by Alberto Sclaverano for Citiplat
Eli Roth is an American actor and director whose name is normally associated with (very) gruesome horror movies, such as Cabin Fever (2002), Hostel (2005), and The Green Inferno (2013). He is also a friend ad a frequent collaborator of Quentin Tarantino and played one of the main roles in Tarantino’s famous war epic Inglorious Basterds (2009). Ironically, Roth’s most successful film to date, both critically and commercially, is a family film, the dark fantasy tale The House with a Clock in Its Walls (2018). Roth has always been interested in environmental and animal activism, especially concerning the protection of endangered wildlife. This led Roth to realize for Discovery+ the documentary Fin (2021), which has Leonardo DiCaprio, always interested in social issues, as one of his executive producers. Roth described Fin as the most terrifying film he has ever made. Considering his background this seems like a joke, but in fact, it is true.
Fin is a documentary about the global, mostly illegal, shark finning practice and associated industry. While it has been banned by 27 countries (including the USA) and the whole European Union, it remains a common practice due to the high demand for shark fin soup. It is mainly consumed in Eastern Asia, especially in China, by locals and wealthy Western tourists.
Finning is a very cruel practice. As explained in the film, only the fins are cut from the shark, which is then released to die in the ocean, because their meat is not edible/valuable sharks are among the most ancient living organism on the planet, and their presence is essential to the marine ecosystem. And yet the sharp increase in finning since the 1970s is leading to a global massacre, with 70 to 100 million sharks killed every year just for their fins: Earth lost 70% of its sharks’ population in the last fifty years.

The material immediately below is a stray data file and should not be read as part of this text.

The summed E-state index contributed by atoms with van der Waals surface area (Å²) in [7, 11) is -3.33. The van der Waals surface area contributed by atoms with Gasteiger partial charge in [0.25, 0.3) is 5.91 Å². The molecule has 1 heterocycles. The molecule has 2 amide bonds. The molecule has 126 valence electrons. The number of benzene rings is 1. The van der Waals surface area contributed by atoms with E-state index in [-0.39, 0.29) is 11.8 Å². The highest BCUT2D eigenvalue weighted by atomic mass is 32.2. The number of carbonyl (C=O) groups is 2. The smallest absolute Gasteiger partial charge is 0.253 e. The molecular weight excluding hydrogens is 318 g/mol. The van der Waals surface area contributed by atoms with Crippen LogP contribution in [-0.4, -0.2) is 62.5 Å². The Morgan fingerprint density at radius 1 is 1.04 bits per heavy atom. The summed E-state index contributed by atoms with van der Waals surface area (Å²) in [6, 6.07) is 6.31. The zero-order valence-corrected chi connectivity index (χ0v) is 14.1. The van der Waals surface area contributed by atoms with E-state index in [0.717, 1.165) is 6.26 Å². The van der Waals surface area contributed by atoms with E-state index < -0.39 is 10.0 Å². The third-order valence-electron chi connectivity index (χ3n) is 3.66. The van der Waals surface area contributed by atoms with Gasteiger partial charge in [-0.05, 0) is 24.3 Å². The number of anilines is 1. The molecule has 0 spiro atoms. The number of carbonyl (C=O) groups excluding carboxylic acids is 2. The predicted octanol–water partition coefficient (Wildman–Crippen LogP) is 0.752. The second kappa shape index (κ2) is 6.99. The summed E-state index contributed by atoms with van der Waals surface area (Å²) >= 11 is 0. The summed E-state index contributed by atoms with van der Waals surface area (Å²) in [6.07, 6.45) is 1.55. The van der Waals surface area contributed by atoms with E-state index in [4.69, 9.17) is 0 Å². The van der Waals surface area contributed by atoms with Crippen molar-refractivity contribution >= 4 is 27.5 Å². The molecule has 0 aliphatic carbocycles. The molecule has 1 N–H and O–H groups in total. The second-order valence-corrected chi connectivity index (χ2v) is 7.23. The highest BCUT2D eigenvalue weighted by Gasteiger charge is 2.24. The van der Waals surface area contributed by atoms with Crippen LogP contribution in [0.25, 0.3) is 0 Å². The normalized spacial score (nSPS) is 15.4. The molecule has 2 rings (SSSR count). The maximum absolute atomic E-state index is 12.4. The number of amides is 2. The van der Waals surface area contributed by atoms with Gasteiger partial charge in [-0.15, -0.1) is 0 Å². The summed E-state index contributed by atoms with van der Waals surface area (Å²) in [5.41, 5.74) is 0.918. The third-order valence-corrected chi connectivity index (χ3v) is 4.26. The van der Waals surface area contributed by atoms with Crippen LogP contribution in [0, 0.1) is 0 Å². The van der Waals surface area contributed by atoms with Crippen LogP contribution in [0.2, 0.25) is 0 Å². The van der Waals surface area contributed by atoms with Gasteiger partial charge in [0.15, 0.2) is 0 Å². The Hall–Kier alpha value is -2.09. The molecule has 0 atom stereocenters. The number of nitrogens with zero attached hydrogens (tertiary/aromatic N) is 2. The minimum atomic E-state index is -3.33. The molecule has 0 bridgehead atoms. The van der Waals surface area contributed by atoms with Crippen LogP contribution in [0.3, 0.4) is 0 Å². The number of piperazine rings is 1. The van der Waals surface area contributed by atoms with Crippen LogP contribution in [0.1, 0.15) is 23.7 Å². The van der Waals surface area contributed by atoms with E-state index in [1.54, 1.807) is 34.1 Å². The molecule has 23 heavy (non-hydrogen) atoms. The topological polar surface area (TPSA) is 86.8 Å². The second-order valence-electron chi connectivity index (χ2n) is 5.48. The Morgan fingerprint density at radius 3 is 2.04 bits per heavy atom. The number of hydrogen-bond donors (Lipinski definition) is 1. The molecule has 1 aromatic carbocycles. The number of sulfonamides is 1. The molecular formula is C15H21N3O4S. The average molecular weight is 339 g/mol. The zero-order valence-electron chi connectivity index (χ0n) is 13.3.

Following the typical “Al Gore documentary style” as we have been accustomed to since An Inconvenient Truth, Roth travels all around the world, and talks with scientists, activists, fishers, and restaurant owners. He gives us data and information about this silent shark’s mass extermination. The film style is probably less sophisticated than other similar documentaries, but the message remains spot on. Even if the directors could not be more different, the themes are not much different from the ones explored in Hubert Sauper’s Darwin's Nightmare. Fin too is a documentary about the dark side of globalization and modern capitalism. It explores a shadow world fishing industry, as cruel and barbaric in its method as it is remunerative on the purely economic side because sharks’ fins are among the most expensive food in the world. There is a vast global trade market dedicated to sharks’ fins hidden behind our eyes, and the heavy restriction enacted by countries do not seem to have weekended it. What we can do is try to sensibilize people about this sad reality.
The best moments of Fin are the ones in which Roth opposes beautiful shots of sharks leaving in their natural habit to the devasting images of mass slaughtering they are subjected to by fins hunters. The movie is indeed the most horrific work in Roth’s career, and it makes its previous hardcore horror movies tame in comparison. Fin can be called a “direct grip on reality” horror film. But the shock here comes less from what we see, even if some scenes involving shark finning can be quite disturbing, and more from the thoughts it can inspire in us.
Fin is a useful viewing experience, even if it is not a pleasant one. It shines a light on a dark aspect of today’s globalized world and calls for change. Sometimes we need to know that such horrible things like shark finning exist to stop them.